It has been HOT! Both here, visiting in the USA, and back in my adopted home in the UK. With that in mind, and a natural aversion to mayonnaise, especially during a heat wave, I set about inventing a new approach to my family’s traditional shrimp salad. It turned into a sort of fake-out ceviche, and was super delicious!
My dad makes a killer shrimp salad and it has always been a family tradition to have that for dinner on the hottest nights of midsummer. He chops up perfectly cooked shrimp, Vidalia onion, and celery, and tosses it all in mayonnaise with salt and pepper. But in recent years both my mother and I have started to be a little more careful about watching our saturated fats, and Dad needs to watch his cholesterol. So when we decided to have shrimp salad tonight, I volunteered to invent a new recipe and make it alongside a smaller version of my dad’s mayonnaise salad.
Mom and I both really enjoy spicy food, but my dad has a milder tongue. Also, one thing I love cooking with when I’m in the States is Latin ingredients, because they are so much more difficult to find in the UK. Plus, my family love a good shrimp cocktail (the American version, where you dip whole cooked shrimp in tomato cocktail sauce). With these things in mind, I invented a new dish that was an immediate hit for my family this evening!
1 lb cooked medium shrimp, without shells or tails, cut into thirds (I used pre-cooked frozen, just make sure the quality is good)
1 tbsp chopped fresh dill (if unavailable, omit, don’t use dry)*
1/2 small Vidalia onion, diced
1 medium tomato, diced
1 large avocado, diced
2 lemons, juiced
Kosher (or sea) salt and fresh ground pepper, to taste
1. In a large bowl, toss the chopped dill and cut up shrimp. Season with salt and pepper.
2. Add the diced onion and tomato, followed by the juice of one lemon. If you pre-juice with a juicer, just estimate about half, it’s not important.
3. Keep the avocado whole until you are ready to add it to the salad, so it doesn’t lose its colour. Dice it into the bowl, and follow it with the rest of the lemon juice, before brownness can begin to appear.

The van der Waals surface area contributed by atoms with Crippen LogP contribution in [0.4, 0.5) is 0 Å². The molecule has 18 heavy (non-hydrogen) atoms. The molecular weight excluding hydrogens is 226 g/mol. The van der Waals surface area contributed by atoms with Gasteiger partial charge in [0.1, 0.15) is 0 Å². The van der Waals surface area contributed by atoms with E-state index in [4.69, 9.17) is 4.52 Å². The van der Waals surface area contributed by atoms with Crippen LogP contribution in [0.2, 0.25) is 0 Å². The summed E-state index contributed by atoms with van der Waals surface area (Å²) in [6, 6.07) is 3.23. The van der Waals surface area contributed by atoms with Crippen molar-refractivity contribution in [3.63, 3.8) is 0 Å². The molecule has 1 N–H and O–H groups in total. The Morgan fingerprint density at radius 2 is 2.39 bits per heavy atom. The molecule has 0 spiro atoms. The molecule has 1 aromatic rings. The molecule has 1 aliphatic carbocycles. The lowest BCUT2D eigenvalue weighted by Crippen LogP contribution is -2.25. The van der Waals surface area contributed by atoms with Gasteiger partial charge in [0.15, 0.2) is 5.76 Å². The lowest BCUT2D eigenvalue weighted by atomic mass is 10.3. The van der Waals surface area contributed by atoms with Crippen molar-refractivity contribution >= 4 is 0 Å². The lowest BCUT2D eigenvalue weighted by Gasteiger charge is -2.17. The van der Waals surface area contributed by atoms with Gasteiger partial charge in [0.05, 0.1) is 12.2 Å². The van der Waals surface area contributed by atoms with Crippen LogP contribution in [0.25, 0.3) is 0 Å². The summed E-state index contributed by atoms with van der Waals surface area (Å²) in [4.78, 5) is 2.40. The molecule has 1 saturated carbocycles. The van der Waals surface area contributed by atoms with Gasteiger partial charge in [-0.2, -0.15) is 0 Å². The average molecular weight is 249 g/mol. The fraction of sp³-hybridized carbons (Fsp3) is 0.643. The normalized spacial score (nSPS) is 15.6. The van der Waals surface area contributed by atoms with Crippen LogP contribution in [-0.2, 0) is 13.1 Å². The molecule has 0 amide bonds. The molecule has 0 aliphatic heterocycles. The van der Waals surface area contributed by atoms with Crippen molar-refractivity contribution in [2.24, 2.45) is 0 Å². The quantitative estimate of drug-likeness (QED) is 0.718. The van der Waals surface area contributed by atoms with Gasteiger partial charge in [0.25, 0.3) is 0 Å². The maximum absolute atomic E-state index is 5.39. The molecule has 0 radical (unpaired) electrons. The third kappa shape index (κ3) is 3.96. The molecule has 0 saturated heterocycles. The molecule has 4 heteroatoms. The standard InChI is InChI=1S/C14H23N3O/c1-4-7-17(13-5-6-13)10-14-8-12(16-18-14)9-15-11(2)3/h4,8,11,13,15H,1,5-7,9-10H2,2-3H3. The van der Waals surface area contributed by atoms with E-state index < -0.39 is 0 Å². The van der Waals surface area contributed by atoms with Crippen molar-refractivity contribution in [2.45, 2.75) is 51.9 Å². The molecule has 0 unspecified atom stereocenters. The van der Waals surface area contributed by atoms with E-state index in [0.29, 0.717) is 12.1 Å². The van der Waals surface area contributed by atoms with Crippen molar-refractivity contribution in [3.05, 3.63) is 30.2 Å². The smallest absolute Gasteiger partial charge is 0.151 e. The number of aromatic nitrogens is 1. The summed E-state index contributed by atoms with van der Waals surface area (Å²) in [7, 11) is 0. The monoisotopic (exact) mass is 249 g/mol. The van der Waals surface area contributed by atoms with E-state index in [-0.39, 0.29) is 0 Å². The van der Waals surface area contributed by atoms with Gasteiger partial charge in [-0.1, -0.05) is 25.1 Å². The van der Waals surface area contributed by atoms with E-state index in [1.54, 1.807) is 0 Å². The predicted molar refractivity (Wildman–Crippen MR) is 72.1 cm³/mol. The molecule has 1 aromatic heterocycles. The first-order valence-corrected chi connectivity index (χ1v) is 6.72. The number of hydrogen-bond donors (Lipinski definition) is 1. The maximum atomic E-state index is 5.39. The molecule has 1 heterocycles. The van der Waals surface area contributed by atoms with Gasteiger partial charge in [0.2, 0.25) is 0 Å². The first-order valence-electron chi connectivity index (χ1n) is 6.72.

4. Season with more salt and pepper, and toss to make sure everything is evenly coated in the lemon juice.
My approach with the dressing was to eye-ball amounts, so these lists are estimates. I also didn’t use all the dressing that I prepared; I poured in enough to coat everything, but I didn’t want make the salad too soupy, so I left at least a third in the bowl. The sauce became “alcoholic” when my mom got home from work and had had a pretty bad day. It was a spur of the moment inspiration, and while I think it was especially good in this dish, if you’re making this for kids then you can definitely leave it out.
Approx. 5 fl. oz. classic cocktail sauce (I used Gold’s)**
1 tbsp Tobasco(R) sauce (moderate to taste)
1 tsp Worcestershire sauce (I used the classic Lea and Perrins)
1 shot (USA) good Vodka (I used Grey Goose) (NOTE: 1 USA shot = 2 UK shots)
1. Mix together all ingredients in a small bowl. The sauce should be thin enough that when you dip your finger in, it comes out with a thin coating that is slowly drips off. The consistency should be closer to orange juice with pulp than it is to ketchup or tomato sauce.
2. Pour just enough on the salad to totally coat the shrimp and vegetables when tossed. DO NOT OVER DRESS. Mix thoroughly.
3. Cover the salad bowl with plastic wrap and let it sit in the refrigerator for at least a half an hour. Allowing this time to marinate is fundamental to the flavour.
4. Serve chilled, with something absorbent to mop up the yummy juices. My mother thought traditional arepas (doughy corn cakes prevalent in northern South America) would work well. If you can’t find them or masa (proper Latin American cornmeal), then use either corn tortilla chips or nice toasted up baguette slices.
We had leftovers, and my mom will be taking the rest to work for lunch tomorrow! After, we had the perfect dessert to follow it all up: fresh, just picked wild raspberries from the field up the hill from our house. No cream or whipped cream needed, they were so sweet and perfect on their own!
*Try substituting fresh cilantro or coriander. My father has the gene that hates the flavour, so I didn’t try it, but I think it would work very well.
**Gold’s is a classic (ironically) kosher brand here in the States. I haven’t been able to find classic American cocktail sauce in the UK, so here is the ingredients list from the back of the Gold’s bottle: Tomato Paste, Horseradish, Vinegar, Salt, Onions, Lemon Juice, and Spices. (No idea what the spices are!) A quick cheat way I have made cocktail sauce in a pinch is to combine tomato ketchup, pickled horseradish, and lemon juice.